Step 2. Put on gloves and clothes that are okay if they get dirty
You may get dirty while growing vegetables in the garden, so wear gloves and clothes that are okay if they get dirty.
Step 3. Prepare the soil to be used
If you are growing your vegetable garden in the ground, you will need to use a cultivator or hoe to dig up the soil before planting the seeds and/or crops. If you are growing your vegetable garden in a raised bed or container, you do not need to do this step. You just need to place the soil in a raised bed or container.
Step 4. Use a shovel to dig a long shallow trench for your seedlings
Follow the instructions on the seedling package to determine the depth of the trench and the distance from one trench to another. Garden rows should be about 4 inches apart, but some other vegetables require more space.
Step 5. Plant your seeds
Follow the instructions on the seedling package to determine the distance from one seed to another. Some clues will instruct you to place more than one seed in each available space. Read the instructions carefully to be sure.
Step 6. Coat the seedlings with dirt
Once you've planted the plant in the ground, coat the soil with a thin layer of manure and then gently compact it. Follow the directions on the seedling package to determine how much dirt to apply to the seedling.
Step 7. Mark your vegetable ranks
To track where to plant, you will need to mark each end of your plant range or in the container. An easy way to mark your vegetables is to write the name of the vegetable on the ice cream stick and place the stick in the middle of each end of the vegetable row or in each container used.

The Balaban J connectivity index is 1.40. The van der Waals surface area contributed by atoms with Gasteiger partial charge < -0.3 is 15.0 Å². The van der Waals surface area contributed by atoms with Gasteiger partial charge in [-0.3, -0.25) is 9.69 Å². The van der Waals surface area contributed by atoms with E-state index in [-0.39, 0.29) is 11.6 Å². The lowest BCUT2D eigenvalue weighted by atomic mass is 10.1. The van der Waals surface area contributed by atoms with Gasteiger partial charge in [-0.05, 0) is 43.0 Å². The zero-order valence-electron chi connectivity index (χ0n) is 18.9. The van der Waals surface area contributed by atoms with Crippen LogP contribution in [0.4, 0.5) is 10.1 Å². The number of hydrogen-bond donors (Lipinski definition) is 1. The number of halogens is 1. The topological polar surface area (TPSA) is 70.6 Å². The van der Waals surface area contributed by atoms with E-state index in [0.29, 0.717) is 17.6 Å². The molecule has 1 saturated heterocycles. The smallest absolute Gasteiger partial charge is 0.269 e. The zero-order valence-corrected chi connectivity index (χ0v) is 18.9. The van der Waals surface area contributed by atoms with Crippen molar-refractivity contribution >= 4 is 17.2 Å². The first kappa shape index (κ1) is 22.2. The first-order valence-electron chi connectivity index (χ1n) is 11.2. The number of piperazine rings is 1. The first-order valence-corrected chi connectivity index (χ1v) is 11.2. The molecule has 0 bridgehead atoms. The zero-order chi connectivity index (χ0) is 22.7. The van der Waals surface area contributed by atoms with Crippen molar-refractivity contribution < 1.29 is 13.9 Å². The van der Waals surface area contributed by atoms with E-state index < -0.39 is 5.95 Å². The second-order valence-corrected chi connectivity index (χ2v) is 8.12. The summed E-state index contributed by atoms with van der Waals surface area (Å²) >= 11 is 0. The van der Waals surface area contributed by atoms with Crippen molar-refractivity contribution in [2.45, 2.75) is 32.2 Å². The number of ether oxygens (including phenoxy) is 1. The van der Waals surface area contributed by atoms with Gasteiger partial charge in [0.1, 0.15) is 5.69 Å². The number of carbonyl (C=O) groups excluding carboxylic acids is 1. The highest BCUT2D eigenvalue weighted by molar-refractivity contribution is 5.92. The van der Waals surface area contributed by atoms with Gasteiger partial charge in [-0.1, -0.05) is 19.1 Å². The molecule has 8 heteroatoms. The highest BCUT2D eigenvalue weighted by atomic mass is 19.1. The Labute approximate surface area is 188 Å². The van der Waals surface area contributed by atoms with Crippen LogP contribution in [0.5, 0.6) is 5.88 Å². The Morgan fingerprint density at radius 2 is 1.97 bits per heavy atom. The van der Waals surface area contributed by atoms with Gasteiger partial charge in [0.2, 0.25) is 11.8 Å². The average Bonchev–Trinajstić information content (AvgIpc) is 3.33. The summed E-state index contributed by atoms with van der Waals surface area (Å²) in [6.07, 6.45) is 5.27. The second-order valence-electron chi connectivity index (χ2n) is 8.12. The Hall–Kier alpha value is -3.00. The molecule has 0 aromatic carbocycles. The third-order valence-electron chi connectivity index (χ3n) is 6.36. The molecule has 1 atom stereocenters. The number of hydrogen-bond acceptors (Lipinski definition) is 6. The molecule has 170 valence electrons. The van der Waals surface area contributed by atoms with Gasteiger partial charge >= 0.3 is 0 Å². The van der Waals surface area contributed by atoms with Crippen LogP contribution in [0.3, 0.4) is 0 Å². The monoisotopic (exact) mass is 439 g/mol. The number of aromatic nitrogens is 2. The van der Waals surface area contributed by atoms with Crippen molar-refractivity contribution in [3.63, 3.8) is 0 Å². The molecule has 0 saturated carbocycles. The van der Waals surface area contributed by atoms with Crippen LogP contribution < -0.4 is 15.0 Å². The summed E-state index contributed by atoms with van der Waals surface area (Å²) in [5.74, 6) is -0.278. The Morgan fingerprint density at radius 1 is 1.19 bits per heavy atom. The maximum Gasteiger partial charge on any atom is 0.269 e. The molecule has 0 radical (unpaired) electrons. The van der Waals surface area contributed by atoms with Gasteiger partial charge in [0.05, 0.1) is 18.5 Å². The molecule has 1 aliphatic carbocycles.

Step 8. Water your garden
After you are done planting the seedlings, you need to give your garden the first watering. In-ground gardens dry out more slowly than gardens grown in stockpiles and containers, so you will need to provide more water for your seedlings if you are growing vegetables in stockpiles or containers.
Part 3 of 3: Taking Care of the Garden
Step 1. Water the garden as needed
Vegetables need about 2.5 cm of water per week to grow, and require twice as much water especially in hot, dry areas.
- Test the soil by sticking your bare finger into the soil every day to see if your plant needs watering. If the top of the soil to a depth of 2.5 cm is dry, you will need to water your garden.
- Resist the use of a water hose if rain is expected. Nature may occasionally water your garden, but check the soil after it rains to see if it has provided sufficient moisture for the plants.
- Keep in mind that stockpiled beds and containers dry out faster than ground gardens, so you'll need to water your plants more often if you're growing them in a raised bed or container.
Step 2. Weed your garden regularly
Pull the grass in your garden every other day and then pull it out when you see it. Don't wait for the grass to grow big. The earlier you pull the grass, the better. If you wait too long to pull the grass, the grass will grow throughout your garden.
Step 3. Take your garden produce
Take the vegetables after they are cooked. Once the vegetables start to ripen, check your garden every day so you don't miss harvest time. Some vegetables can be harvested while they are still young, such as lettuce and gambas. The plants will continue to produce even after you pick them up and even most plants can produce more as a result of picking them.
- Try growing marigolds in your garden to prevent rabbits from breaking into your garden and eating your vegetables.
- Try planting onions, garlic and chrysanthemums to help keep insects away.